Besides, you will have to cut a tiny rectangle to make the spout or mouth of the jar and a long strip of clay to make the handle.
Step 11: use barbotine, a liquid mixture of water and clay, to join all these parts together, but first, you must make short incisions with the scalpel on each of the pieces that will be joined to the others. This is done so that the barbotine gets into the clay effortlessly and, therefore, all the parts can adhere much easier.
For example, you have to make the cuts on the top edge of the circle, that is, the base of the jar, and on the rectangle base (the part that measures half a cm wide), which are the walls of the jar that will store the liquids.
Once you have made the cuts, apply barbotine on both pieces and join them together. Remember that the rectangle goes on top of the circle, and you must join its ends to form a cylinder.
Before gluing the small rectangle, remember to make a U shape to form the pitcher spout. Make the cuts on the base of one of the long sides (the one glued to the jar) and on the rectangle where it will go. Then stick it so that the U opening gets facing upwards and at the same level as the jar’s top edge.
As for the handle, make the cuts on both ends of the strip and, like for the spout, cut on the jar where you think the handle will go.
Each time you join the parts together, you should press them together with force and leave your hands there for some seconds. This will make it stick much better.
Step 12: in order to blend the joints of the base with the jar walls and of the spout and handle with the walls, you have to moisten your fingers and run them gently along with them. By doing this, you will pull the clay to make it look like a single piece.
This step is used a lot in the coiling modeling technique, as the piece is formed by placing clay coils one on top of the other. For that, you can also use a toothpick or a wet sponge so that the clay drags smoothly.
Step 13: something’s wrong with the piece, isn’t it? There is no place for the liquid to come out! Don’t worry, we haven’t forgotten. To complete the jar’s spout or mouth, cut the wall with the scalpel, and flush with the spout you placed before.
You must make the same exact U-shape. If the cut is not polished enough, don’t worry, you can moisten your fingers or use a sponge to refine it.
Although there is another option for the liquid to run out. This option will make your piece even more unique. You will need to use a small tipped hole punch on the wall section with the spout to drill the holes through which you can pour the water.
Step 14: now you must take your piece to the kiln for 2 to 3 hours between 800°C and 1,200°C. Check your clay manufacturer’s instructions for the exact time and temperature.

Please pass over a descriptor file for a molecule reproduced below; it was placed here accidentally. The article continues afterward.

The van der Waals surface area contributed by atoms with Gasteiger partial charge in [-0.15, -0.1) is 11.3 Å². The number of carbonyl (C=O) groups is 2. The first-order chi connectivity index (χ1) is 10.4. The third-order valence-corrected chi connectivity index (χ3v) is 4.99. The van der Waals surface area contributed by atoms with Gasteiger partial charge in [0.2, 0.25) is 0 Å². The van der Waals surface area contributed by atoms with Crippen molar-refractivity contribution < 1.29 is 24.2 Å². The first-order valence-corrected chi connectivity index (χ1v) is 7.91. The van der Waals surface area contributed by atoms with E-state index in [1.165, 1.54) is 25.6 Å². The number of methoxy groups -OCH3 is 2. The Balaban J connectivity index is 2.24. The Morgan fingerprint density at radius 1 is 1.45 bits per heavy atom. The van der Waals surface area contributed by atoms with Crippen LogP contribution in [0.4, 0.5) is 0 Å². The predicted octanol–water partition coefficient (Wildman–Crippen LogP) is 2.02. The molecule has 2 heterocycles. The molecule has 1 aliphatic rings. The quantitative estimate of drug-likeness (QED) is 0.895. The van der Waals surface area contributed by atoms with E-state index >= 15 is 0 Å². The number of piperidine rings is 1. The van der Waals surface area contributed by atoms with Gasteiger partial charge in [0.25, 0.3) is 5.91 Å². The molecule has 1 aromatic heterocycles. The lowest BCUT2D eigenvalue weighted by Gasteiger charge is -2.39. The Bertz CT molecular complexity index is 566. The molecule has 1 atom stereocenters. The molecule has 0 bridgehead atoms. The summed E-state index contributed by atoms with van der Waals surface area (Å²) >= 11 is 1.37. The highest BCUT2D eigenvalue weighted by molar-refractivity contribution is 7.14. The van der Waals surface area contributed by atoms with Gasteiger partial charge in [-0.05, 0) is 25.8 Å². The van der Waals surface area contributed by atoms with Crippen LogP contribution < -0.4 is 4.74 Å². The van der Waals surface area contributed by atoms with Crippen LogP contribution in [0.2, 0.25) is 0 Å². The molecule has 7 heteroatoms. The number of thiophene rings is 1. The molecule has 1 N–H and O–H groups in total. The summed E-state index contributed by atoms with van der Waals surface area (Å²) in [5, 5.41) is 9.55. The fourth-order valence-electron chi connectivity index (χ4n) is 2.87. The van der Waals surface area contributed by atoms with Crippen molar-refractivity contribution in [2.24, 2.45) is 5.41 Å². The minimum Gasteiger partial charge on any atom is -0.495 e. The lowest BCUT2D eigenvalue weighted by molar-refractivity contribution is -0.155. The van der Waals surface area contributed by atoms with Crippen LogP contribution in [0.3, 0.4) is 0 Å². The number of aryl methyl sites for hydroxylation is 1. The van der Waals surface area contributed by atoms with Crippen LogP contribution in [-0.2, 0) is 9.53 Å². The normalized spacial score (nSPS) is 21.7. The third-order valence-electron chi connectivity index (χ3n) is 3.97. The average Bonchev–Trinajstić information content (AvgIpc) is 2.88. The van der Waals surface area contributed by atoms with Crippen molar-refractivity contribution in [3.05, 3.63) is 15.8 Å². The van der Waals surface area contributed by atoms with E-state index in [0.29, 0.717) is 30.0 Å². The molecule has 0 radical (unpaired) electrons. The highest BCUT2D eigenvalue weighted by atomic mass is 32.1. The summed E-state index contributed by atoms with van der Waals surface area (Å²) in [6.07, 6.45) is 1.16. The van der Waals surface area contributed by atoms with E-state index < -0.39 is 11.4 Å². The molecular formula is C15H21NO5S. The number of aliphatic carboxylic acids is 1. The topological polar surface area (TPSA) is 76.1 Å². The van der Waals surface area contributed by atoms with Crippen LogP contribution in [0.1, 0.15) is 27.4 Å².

Step 15: after those hours, remove your jar from the kiln and let it cool. You can leave your piece without glaze, matte, as you see it right now, but if you want to make it shiny, waterproof and more resistant, we recommend you apply a transparent glaze.
Keep in mind that the glaze temperature must match that of the clay, as some types of clay require high or low temperature, as well as ceramic glazes.
Step 16: if you decide to glaze your piece, you can use one of the glazing techniques, like pouring or dipping, which are the most used by professional potters.
For this piece, you could use the dipping technique, consisting of a container full of glaze, and take your piece with a pair of glazing tongs to dip it into the container to completely cover the piece.
Tweezers are a great tool to avoid staining your hands and cover the piece all over; surely if you use your hands, the piece will have no glaze where you have held it.
Step 17: as the glaze requires a second firing to adhere well, you will put your piece in the kiln for the second round at the same temperature and the same time as the first time.
Step 18: take your piece out of the kiln, let it cool down for a long time and that’s it, you now have a completely finished marbled jar made with your own hands! We promise that you will impress at family gatherings or friends when you take out your pitcher to serve a drink.
We have reached the end of this blog and we hope you have learned a lot and applied all your knowledge about ceramics.
It looks like you have a painted piece, but no, it is much better, it is decorated purely in clay. Take advantage of that no single piece will be the same as another to sell or give them as a gift.
Remember that you can make any type of piece using this technique since it is like having natural clay, only now it has beautiful colors and veins.
If you wish to continue learning about the world of ceramics, including decoration techniques, tools like the potter’s wheel, the history of this art, and much more in a simple, easy-to-understand, and fun way, join our Ceramics Club and read our content.